Description

Western Digital Corporation develops, manufactures, and sells data storage devices and solutions. It offers client devices, including hard disk drives (HDDs) and solid state drives (SSDs) for computing devices, such as desktop and notebook personal computers (PCs), smart video systems, gaming consoles, and set top boxes; flash-based embedded storage products for mobile phones, tablets, notebook PCs, and other portable and wearable devices, as well as automotive, Internet of Things, industrial, and connected home applications; flash-based memory wafers; and embedded storage solutions and flash products. The company also provides data center devices and solutions comprising enterprise helium hard drives; enterprise SSDs consisting of flash-based SSDs and software solutions for use in enterprise servers, online transactions, data analysis, and other enterprise applications; data center solutions, including HDDs and drive configurations for use in data storage systems and tiered storage models; and data storage platforms and systems. In addition, it offers client solutions, such as external HDD storage products in mobile and desktop form; client SSDs; removable cards that are used in consumer devices comprising mobile phones, tablets, imaging systems, and still and action video cameras; universal serial bus flash drives for use in the computing and consumer markets; and wireless drive products used in-field back up of created content, as well as wireless streaming of high-definition movies, photos, music, and documents to tablets, smartphones, and PCs. The company sells its products under the G-Technology, SanDisk, and WD brands to original equipment manufacturers, distributors, resellers, and retailers. It operates in the United States, China, Hong Kong, Europe, the Middle East, Africa, rest of Asia, and internationally. Western Digital Corporation was founded in 1970 and is headquartered in San Jose, California.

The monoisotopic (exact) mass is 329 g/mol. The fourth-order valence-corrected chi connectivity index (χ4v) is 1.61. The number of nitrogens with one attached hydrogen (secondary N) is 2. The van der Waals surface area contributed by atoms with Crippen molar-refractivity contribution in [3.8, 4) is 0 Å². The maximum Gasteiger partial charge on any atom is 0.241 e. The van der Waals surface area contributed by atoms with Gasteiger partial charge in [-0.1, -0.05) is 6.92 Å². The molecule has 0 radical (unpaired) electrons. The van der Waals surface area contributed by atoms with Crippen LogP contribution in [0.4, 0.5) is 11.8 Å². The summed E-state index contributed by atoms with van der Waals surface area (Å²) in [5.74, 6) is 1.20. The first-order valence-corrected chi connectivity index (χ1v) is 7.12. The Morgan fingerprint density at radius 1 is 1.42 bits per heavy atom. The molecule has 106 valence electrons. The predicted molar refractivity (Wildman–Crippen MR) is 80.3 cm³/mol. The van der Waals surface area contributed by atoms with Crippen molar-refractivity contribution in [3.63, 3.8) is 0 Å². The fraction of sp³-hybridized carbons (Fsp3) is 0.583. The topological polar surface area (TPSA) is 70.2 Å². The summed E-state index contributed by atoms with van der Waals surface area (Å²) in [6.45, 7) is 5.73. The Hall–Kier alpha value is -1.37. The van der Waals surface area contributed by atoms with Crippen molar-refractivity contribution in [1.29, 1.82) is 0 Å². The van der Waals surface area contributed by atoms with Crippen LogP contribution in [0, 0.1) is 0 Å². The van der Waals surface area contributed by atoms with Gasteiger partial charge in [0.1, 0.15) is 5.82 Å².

Statistics (YTD)

What do these metrics mean? [Read More] [Hide]

TotalReturn:

'Total return, when measuring performance, is the actual rate of return of an investment or a pool of investments over a given evaluation period. Total return includes interest, capital gains, dividends and distributions realized over a given period of time. Total return accounts for two categories of return: income including interest paid by fixed-income investments, distributions or dividends and capital appreciation, representing the change in the market price of an asset.'

Which means for our asset as example:
  • Compared with the benchmark SPY (129.1%) in the period of the last 5 years, the total return, or increase in value of 13.6% of Western Digital is lower, thus worse.
  • During the last 3 years, the total return, or performance is 8.6%, which is lower, thus worse than the value of 71.3% from the benchmark.